By Joy Miyake
My son just turned five. Every time my husband and I look at him, we muse to ourselves, “When did this happen?” We know that the journey of parenthood has only begun, but these beginning milestones still manage to be tear-jerkers. Just the other day, my husband’s teary moment was the sight of cupcakes for our boy’s Pre-K classmates. At that moment, it dawned on him that he goes to school and has friends!
Yes, indeed, in every way – in his height and weight, vocabulary, understanding of the world around him, and even his relationships with family and friends – he is growing. And one of the more challenging yet intriguing parts of his growth has been – and still is – developing a grateful heart. The theme of gratitude comes up every Thanksgiving. But it also presents itself whenever he has temper tantrums, or wishes for something that another kid has, or starts demanding for something he cannot or should not have.
I read an article that introduced the idea of “contentment” and how important it is to feel content as a young child as a foundation for feeling gratitude. I thought about that for a long time. Hmm, my boy complains a lot. What can I do to change that?
I noticed a pattern. Whenever my son had a fun playdate or a nice outing with the family, I asked him at the end of the day, “Did you have fun today?” and to my shock, he would say, “No. Today wasn’t fun for me.” At first, I was puzzled, alarmed, even angry. How could he want more when everything went the way he wanted? Why can’t he be grateful for all that he had been given that day? However, prodding deeper and taking note of his little outbursts, “Today was so short. It was too short for me!”, I realized that he wasn’t trying to complain or diminish the good times he had. He simply wanted the acknowledgment that he wants more. It was in fact the opposite of lack of gratitude, it was a little person’s way of expressing just how much he liked what he had. But he was a little person so the only way he knew how to say that was, “No, today wasn’t fun for me.” So I taught him a new phrase. Now, he says, “Yes, today was so fun, I wish it was longer.” This way, a more productive discussion ensues on how we can make the next day just as much fun in its own way.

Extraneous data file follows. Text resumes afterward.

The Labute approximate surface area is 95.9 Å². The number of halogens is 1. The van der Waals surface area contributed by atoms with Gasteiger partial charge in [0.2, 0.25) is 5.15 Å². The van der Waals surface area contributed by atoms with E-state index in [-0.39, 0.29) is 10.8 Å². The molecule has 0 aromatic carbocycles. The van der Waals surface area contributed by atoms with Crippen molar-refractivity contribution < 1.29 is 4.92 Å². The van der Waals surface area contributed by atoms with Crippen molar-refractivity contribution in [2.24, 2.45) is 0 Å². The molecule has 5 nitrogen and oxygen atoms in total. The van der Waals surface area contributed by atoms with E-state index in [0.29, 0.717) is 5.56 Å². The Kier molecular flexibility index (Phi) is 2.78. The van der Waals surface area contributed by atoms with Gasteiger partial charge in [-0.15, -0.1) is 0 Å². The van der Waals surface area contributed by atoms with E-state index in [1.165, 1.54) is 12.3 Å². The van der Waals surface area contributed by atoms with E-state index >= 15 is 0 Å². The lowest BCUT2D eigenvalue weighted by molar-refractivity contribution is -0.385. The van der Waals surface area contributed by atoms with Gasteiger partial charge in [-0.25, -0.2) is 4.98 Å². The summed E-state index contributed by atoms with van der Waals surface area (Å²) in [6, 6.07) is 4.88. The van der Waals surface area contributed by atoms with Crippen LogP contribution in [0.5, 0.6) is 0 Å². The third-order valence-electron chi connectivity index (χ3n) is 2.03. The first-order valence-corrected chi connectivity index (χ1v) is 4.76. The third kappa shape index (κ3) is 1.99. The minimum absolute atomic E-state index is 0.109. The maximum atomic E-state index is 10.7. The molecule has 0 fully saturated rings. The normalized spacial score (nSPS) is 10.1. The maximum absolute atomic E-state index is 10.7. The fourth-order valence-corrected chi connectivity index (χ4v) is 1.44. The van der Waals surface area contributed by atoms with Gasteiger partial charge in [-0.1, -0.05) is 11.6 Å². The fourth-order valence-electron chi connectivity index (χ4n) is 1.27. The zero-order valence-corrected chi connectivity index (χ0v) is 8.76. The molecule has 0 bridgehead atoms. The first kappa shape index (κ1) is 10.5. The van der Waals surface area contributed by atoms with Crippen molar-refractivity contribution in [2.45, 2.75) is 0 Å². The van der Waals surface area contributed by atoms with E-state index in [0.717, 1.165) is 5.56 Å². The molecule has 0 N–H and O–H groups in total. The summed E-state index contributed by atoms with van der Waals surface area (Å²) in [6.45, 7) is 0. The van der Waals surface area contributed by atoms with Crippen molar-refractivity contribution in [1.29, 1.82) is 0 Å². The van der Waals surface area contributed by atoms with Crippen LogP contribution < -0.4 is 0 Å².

These were some of our baby steps to introducing gratitude, but fast forward to this Thanksgiving season. My 5-year-old boy casually exclaimed something deeply profound, “Sometimes, the best things are the things that we already have.” I agreed with him and asked where he received this inspiration. He just shrugged his shoulders. Full disclosure though, a few moments later, he attempted to be wise again and said, “Sometimes, the best things are the new toys we get!” I said, “Uh, let’s go back to that first thing you said.” I suppose that in his mind, the two statements were of equal importance. As a mom, however, it was my job to appreciate one more than the other, and clearly communicate that distinction, so that he could see which perspective is valued in our family.
I learned that the process of developing a grateful heart cannot be rushed, and will probably take a lifetime. It requires mindfulness of everyday moments and diligence in helping our children process their thoughts and experiences. Moreover, as parents, the most precious thing we can do to teach gratitude is to model it for our children. How often do I make the effort to be grateful for my day?
To all families everywhere, I wish you a very happy and gratitude-filled Thanksgiving!